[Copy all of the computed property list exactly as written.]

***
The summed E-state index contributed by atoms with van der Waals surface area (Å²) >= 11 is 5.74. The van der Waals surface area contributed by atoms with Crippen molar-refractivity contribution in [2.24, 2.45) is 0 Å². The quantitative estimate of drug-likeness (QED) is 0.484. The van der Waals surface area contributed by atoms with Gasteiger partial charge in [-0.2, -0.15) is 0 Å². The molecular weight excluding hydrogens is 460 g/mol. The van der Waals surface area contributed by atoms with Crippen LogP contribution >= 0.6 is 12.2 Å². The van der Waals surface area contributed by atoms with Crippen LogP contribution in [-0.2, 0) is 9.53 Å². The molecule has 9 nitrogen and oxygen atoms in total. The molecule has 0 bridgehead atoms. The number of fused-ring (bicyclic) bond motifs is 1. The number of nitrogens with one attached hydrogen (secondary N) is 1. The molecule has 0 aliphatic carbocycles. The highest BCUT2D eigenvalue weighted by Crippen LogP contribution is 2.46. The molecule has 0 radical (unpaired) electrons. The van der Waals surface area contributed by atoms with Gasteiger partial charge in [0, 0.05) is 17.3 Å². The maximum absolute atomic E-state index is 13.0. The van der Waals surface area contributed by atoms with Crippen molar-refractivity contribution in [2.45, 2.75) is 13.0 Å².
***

The summed E-state index contributed by atoms with van der Waals surface area (Å²) >= 11 is 5.74. The van der Waals surface area contributed by atoms with Crippen molar-refractivity contribution in [2.24, 2.45) is 0 Å². The quantitative estimate of drug-likeness (QED) is 0.484. The van der Waals surface area contributed by atoms with Gasteiger partial charge in [-0.2, -0.15) is 0 Å². The molecular weight excluding hydrogens is 460 g/mol. The van der Waals surface area contributed by atoms with Crippen LogP contribution >= 0.6 is 12.2 Å². The van der Waals surface area contributed by atoms with Crippen LogP contribution in [-0.2, 0) is 9.53 Å². The molecule has 9 nitrogen and oxygen atoms in total. The molecule has 0 bridgehead atoms. The number of fused-ring (bicyclic) bond motifs is 1. The number of nitrogens with one attached hydrogen (secondary N) is 1. The molecule has 0 aliphatic carbocycles. The highest BCUT2D eigenvalue weighted by Crippen LogP contribution is 2.46. The molecule has 0 radical (unpaired) electrons. The van der Waals surface area contributed by atoms with Gasteiger partial charge in [0, 0.05) is 17.3 Å². The maximum absolute atomic E-state index is 13.0. The van der Waals surface area contributed by atoms with Crippen molar-refractivity contribution in [2.45, 2.75) is 13.0 Å².